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Employment: Understanding the Basics


The term “employment” refers to a legally-binding contract between two parties—the employer and the employee. An employee is defined as an individual in the service of another (individual or entity) under a contract of hire under which the employer has the ability to direct the employee regarding material details concerning how work should be performed.

As a simplified take on the term, employment refers to the act of securing work. An employed individual is occupied in a certain industry, where he or she will provide a certain skill or service in exchange for pay.

The employee/employer relationship—including expected work, regulations in the workplace and pay--is affirmed in the employment contract. If the employer or employee does not uphold the stipulations present in the employment contract, the employment may be terminated or the employee may seek just compensation for the employer’s breach.

The Employee:
As stated above, employment constitutes a relationship between an employer and an employee. The employee is responsible for contributing labor and expertise to a specific endeavor as defined by the employer. The employee is typically hired to perform a specific duty which is packaged into a job. In a developed economy, employment signifies an absolute relationship between an individual and his or her hiring corporation—this relationship is held separate from those of clients and consumers.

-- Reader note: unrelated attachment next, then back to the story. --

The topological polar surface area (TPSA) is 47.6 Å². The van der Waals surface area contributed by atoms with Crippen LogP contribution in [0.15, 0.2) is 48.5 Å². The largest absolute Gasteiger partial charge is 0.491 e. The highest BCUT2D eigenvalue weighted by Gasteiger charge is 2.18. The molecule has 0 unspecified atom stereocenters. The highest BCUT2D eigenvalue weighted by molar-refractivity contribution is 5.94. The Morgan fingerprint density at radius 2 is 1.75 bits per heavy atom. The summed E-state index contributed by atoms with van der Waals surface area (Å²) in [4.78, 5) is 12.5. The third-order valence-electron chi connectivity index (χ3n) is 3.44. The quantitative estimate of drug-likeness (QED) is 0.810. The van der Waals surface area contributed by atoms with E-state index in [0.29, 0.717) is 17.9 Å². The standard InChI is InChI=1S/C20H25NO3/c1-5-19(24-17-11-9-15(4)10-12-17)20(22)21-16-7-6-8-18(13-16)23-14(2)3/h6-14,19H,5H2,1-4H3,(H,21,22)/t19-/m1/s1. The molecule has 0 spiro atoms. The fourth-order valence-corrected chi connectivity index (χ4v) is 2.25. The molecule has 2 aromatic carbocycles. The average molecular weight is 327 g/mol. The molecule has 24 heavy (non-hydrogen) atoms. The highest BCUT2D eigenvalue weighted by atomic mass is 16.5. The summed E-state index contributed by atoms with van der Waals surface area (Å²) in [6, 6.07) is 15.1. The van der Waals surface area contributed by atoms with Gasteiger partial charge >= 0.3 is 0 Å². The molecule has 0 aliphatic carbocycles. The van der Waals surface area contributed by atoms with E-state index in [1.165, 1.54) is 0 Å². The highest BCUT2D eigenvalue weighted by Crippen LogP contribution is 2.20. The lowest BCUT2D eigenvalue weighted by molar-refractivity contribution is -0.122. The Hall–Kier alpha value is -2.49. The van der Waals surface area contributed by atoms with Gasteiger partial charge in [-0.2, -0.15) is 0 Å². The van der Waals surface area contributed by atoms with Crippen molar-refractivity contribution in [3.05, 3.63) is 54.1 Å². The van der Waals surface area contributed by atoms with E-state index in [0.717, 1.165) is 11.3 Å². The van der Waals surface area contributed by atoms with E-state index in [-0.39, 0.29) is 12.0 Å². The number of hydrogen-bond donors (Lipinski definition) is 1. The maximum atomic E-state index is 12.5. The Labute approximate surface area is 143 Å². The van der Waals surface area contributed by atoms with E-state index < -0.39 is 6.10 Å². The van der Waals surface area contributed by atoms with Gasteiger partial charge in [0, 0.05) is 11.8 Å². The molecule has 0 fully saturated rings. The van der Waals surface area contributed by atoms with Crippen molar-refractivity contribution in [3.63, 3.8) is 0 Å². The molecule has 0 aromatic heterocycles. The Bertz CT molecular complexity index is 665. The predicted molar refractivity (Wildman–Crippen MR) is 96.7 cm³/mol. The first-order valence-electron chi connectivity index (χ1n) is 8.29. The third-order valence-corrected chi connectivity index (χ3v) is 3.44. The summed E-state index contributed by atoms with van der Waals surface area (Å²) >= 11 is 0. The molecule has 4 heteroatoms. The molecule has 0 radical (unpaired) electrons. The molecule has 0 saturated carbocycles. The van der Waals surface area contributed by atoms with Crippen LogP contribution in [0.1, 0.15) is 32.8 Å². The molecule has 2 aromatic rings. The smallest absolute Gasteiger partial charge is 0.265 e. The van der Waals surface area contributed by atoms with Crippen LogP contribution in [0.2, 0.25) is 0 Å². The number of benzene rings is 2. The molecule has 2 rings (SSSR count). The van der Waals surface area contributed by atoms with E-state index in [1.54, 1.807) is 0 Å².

The employer’s level of authority over the employee is dependent on a number of factors, the most powerful being the nature of the prescribed relationship between the two parties. This relationship is affected by the motivation, interests and control of the parties. In most employment relationships, it is the employer’s responsibility to balance and manage these factors to properly establish a productive working environment.

Finding Employment:

The primary means for an employer to secure a workforce is undertaken through recruiting, job listings (published online and in newspapers) or internally, through promotions. An employer will also hire professional recruitment consultants or agencies, which receive commissions from employers to find job seekers for particular openings. These recruitment firms will find, screen and subsequently select qualified candidates to apply/interview for particular job openings.

Employment in the United States:

Employment in the United States is considered to be an at-will relationship, concerning the employer and employee. This relationship denotes the employee and the employer are both free to terminate the employment for any cause and at any time. However, if the termination of employment is deemed unjust by the employee, the fired worker can seek legal recourse to challenge the termination.

Unjust termination in the United States may include a firing based on discrimination; an employer may not terminate an employment contract based on the employee’s race, national origin, gender, sexual orientation, age, physical or mental disability, religion, pregnancy, ancestry or military status.

Furthermore, despite the agreements latent in the employment contract, an employer is required to pay an employee at least the minimum wages established by the federal government or those set by the state in which the work is undertaken. Individual states may establish their own minimum wage if it is higher than the federal government’s to ensure a higher living wage or standard of living for their residents. Employers are required to establish salaries based on merit and job function and not on sexual orientation, gender, race or ethnicity.

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